Past Imperfect

 

From the archives of Bob Montgomery, motoring historian

CHAMBERS MOTORS: My recent piece on the manufacture of Heinkel Cabin Cruisers at Dundalk gave rise to a number of queries from readers regarding which manufacturer, apart from Ford of Cork, was the most successful producer of cars in Ireland.

Many seem to think that the answer is De Lorean, the ill-fated project which produced a gull-winged sports car at Dunmurray in the late 1970s.

As so often seems to be the case with regard to Irish motoring history, the correct answer lies somewhat further back in the past, back as far as the period between 1904 and 1929 when Chambers Motors produced a range of cars from their Cuba Street Motor Works at Belfast. For the first 10 years of its existence, Chambers was able to boast that it was the only company manufacturing cars in Ireland and that its cars were of the highest calibre, built by the best craftsmen from the finest materials.

The Chambers brothers, Robert, Jack and Charlie came from near Downpatrick, Co Down, where their father farmed successfully. In 1897 Robert and Charlie set up their own business as general millwrights at Cuba Street, Belfast. Jack worked first in India before his health forced him to return to Britain where he took a position as receiver and then manager of Robert Wilson & Co, at the Vauxhall Iron Works in London.

They manufactured petrol engines for small launches and in 1902/3 decided to diversify their product range. As a result Jack visited France to study the latest car designs before constructing one himself.

For reasons that have never been adequately explained but were believed to centre around a boardroom dispute, Jack resigned as managing director of the Vauxhall Iron Works. He stayed in London designing a light van for Newington, but in May 1904 applied for a patent for the first Chambers car.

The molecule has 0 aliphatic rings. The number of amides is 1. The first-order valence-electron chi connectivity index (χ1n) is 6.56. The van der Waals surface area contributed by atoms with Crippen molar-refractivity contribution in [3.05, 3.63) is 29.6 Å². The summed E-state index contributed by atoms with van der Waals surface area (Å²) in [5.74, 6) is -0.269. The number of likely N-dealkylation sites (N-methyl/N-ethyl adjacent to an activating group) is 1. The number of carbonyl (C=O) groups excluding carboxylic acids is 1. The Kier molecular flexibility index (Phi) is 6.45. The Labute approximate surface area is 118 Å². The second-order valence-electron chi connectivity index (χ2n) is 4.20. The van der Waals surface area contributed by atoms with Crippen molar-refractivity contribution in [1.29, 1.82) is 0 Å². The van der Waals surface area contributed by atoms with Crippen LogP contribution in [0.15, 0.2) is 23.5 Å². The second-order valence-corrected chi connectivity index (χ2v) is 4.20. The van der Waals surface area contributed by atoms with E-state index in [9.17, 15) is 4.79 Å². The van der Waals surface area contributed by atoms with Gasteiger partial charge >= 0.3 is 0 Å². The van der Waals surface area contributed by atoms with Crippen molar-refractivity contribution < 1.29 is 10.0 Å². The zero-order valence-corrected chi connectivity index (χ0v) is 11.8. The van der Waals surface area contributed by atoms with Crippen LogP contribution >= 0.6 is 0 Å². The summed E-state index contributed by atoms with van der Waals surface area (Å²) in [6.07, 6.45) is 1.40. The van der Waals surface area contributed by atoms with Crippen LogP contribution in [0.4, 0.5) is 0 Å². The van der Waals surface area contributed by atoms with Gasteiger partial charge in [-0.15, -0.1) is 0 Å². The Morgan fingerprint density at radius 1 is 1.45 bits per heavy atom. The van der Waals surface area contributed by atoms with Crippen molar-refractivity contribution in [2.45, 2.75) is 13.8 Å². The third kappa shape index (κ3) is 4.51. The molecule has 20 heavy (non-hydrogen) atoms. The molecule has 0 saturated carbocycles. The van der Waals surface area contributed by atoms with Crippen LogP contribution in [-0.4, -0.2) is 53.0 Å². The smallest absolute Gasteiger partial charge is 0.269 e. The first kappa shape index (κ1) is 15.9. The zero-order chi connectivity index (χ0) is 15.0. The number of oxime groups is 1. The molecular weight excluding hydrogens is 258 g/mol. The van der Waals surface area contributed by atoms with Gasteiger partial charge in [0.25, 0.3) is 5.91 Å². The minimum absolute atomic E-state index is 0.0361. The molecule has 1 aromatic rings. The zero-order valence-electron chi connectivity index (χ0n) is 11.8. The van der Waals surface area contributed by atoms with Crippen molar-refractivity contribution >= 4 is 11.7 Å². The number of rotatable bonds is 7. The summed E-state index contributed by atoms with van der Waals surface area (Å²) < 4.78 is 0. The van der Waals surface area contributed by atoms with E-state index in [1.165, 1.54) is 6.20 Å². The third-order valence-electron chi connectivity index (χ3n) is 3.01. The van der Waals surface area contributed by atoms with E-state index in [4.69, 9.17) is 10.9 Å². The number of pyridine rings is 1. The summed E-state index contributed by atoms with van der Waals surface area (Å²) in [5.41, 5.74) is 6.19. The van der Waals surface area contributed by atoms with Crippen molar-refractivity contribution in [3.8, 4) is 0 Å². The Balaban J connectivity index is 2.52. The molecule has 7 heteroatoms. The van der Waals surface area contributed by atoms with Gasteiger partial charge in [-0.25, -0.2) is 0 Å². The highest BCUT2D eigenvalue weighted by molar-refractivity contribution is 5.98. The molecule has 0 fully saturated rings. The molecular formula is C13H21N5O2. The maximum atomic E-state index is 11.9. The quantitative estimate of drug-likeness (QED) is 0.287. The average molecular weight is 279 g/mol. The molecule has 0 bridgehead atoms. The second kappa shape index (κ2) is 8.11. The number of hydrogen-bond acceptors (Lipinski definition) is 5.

Information about the early years of Chambers Motors is hard to come by, but in its 1906 New Year edition, The Belfast Newsletter described the Chambers operation and the several models it was by then producing.

In 1906 Jack Chambers entered a car in the Irish Reliability Trials of the Irish Automobile Club. At this time the Irish Reliability Trials were a potent test of cars and a car that was successful in them could expect direct sales as a result of their success. The Chambers won its class in the trials and was awarded a silver medal. Jack Chambers continued to enter his cars in reliability trials over the following years to publicise their strengths with great success.

The years that followed were very much the golden years for Chambers with a procession of advanced designs being produced by the company. Amongst many innovative features was a unique design of epicyclic gearbox in the rear axle which was used for most of their production run. Chambers also made almost all of the components in its cars itself, something which was to cause friction with some of its partners down the years.

In 1914, the start of the first World War disrupted the business of producing cars and the factory turned to war work, producing munitions. By 1918 they were producing no fewer than 18,000 18lb shell cases per week, as well as aircraft parts under sub-contract to Harland and Wolff. All munitions contracts were cancelled with the Armistice and, like many firms, Chambers found it had to wait five to six years for payment for its final production, inevitably causing financial problems for the firm.

In truth, Chambers never recovered from this financial shortfall and, although it became agents for various other manufacturers in the years that followed, its end was a matter of some inevitably, finally coming in 1929 when the company was voluntarily wound-up. A sad end to a brave and surprisingly successful Irish motor manufacturing enterprise.